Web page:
Good luck with the property speculation, hopefully it helps fund a comfortable early retirement when the time comes.

  5. weenie 14 March 2022

    “Then making the largest purchasing decision of their lives based on that fleeting first impression.”

    This was me last summer, with the property market red hot due to people madly trying to buy and complete before the end of the stamp duty holiday. I made my offer (above asking price) based on a 10 minute look around (yes, I spend longer looking at a menu!) It did help that I sort of knew the area and where it was in relation to all the locations which were important to me. I paid more than I should have but I don’t really care – I see it as a home, not an investment.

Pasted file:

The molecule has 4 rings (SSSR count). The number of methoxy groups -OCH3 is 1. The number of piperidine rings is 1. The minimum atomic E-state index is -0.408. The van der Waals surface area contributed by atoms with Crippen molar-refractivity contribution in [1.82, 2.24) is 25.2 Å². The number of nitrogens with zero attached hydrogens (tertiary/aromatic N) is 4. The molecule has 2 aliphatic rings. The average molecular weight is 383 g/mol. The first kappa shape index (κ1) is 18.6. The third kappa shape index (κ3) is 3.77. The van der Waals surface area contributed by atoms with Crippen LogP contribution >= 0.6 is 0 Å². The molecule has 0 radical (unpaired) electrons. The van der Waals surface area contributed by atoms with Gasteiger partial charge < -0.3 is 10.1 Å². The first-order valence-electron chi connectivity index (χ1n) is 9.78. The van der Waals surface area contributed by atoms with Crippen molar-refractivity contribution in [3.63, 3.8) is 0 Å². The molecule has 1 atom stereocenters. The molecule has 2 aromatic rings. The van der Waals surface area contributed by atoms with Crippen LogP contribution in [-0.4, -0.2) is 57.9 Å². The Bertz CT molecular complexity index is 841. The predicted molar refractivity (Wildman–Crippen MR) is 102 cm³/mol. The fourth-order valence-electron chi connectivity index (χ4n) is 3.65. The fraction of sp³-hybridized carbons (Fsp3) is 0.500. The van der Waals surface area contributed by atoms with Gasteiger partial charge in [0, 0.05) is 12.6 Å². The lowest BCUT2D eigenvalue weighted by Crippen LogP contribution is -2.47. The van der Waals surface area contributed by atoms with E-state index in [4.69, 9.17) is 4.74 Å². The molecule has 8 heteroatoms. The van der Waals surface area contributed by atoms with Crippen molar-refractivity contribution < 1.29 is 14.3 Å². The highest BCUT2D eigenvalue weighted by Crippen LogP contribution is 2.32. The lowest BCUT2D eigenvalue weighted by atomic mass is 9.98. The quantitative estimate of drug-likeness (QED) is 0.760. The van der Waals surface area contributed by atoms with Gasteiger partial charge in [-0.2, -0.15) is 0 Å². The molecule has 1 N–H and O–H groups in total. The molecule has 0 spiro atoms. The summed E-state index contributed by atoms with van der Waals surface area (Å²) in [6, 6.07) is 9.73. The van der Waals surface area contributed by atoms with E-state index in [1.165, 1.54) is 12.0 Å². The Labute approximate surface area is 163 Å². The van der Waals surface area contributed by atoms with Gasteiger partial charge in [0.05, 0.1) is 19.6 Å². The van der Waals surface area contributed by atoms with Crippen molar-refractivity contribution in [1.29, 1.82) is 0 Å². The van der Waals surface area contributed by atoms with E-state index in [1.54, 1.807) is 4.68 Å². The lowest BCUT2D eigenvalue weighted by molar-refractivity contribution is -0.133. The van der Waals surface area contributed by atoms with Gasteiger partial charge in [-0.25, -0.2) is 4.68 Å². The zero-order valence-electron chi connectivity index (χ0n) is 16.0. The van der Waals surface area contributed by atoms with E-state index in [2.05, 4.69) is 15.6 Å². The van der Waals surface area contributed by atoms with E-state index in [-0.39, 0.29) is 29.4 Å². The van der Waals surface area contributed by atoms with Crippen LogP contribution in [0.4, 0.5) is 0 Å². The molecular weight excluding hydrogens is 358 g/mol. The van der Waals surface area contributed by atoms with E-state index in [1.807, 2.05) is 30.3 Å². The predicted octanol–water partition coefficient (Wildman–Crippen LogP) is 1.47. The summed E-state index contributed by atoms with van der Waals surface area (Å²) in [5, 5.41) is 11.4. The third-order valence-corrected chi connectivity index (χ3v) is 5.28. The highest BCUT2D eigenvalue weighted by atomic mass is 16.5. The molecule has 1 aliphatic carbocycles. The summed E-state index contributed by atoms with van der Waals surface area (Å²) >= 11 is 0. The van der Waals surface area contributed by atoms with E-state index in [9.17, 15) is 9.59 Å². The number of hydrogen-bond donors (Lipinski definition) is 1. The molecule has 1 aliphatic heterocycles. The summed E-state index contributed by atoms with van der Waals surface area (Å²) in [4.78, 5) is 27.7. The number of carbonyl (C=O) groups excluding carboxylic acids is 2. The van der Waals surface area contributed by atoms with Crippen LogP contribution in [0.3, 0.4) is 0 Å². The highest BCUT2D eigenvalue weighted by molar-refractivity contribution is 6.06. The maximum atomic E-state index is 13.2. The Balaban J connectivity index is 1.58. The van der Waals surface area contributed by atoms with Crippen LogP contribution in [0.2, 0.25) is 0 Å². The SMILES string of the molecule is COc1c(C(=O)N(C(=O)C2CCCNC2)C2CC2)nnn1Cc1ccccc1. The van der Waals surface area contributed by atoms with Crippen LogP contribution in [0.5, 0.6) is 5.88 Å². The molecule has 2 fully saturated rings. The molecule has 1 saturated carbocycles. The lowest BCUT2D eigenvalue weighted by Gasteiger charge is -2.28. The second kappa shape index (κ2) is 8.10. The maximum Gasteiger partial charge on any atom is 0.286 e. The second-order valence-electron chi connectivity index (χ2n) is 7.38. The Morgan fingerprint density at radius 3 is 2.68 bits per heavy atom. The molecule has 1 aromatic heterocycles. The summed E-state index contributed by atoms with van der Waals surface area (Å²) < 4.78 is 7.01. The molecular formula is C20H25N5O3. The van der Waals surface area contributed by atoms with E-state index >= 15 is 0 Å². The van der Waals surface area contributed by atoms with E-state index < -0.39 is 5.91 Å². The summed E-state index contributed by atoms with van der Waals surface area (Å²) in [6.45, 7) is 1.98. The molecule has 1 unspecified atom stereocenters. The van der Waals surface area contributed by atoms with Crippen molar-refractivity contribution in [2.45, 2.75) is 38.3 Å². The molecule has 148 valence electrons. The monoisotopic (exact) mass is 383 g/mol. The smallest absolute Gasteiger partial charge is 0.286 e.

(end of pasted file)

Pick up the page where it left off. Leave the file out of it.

Fortunately, most of the funds I had for the deposit was in cash (premium bonds – I’m glad I didn’t invest all of my redundancy money!) and the remainder, I was able to sell equities for profit (though not at their peak). It was hard enough selling then, I can’t imagine having to sell now, in the current situation!

    There seemed to be no signs of the apparent housing bubble bursting but with the war and cost of living going up, something has got to give, it can’t go on like this, surely?

    • {in·deed·a·bly} 15 March 2022 — Post author

      Thanks weenie.

      You’re fortunate in that you knew the area well, knew what you wanted, and had done your homework. That allowed you to make the decision quickly.

      I’m not sure about your neighbourhood, but around where I live the houses are all pretty much the same so apart from badly done renovations or nasties revealed by a building survey, once you’ve seen one you’ve pretty much seen them all. Makes the deciding easier!

      I hear you on the housing bubble. Makes little sense to me, but collective delusion and government policy purpose built to keep prices rising seem to go a long way.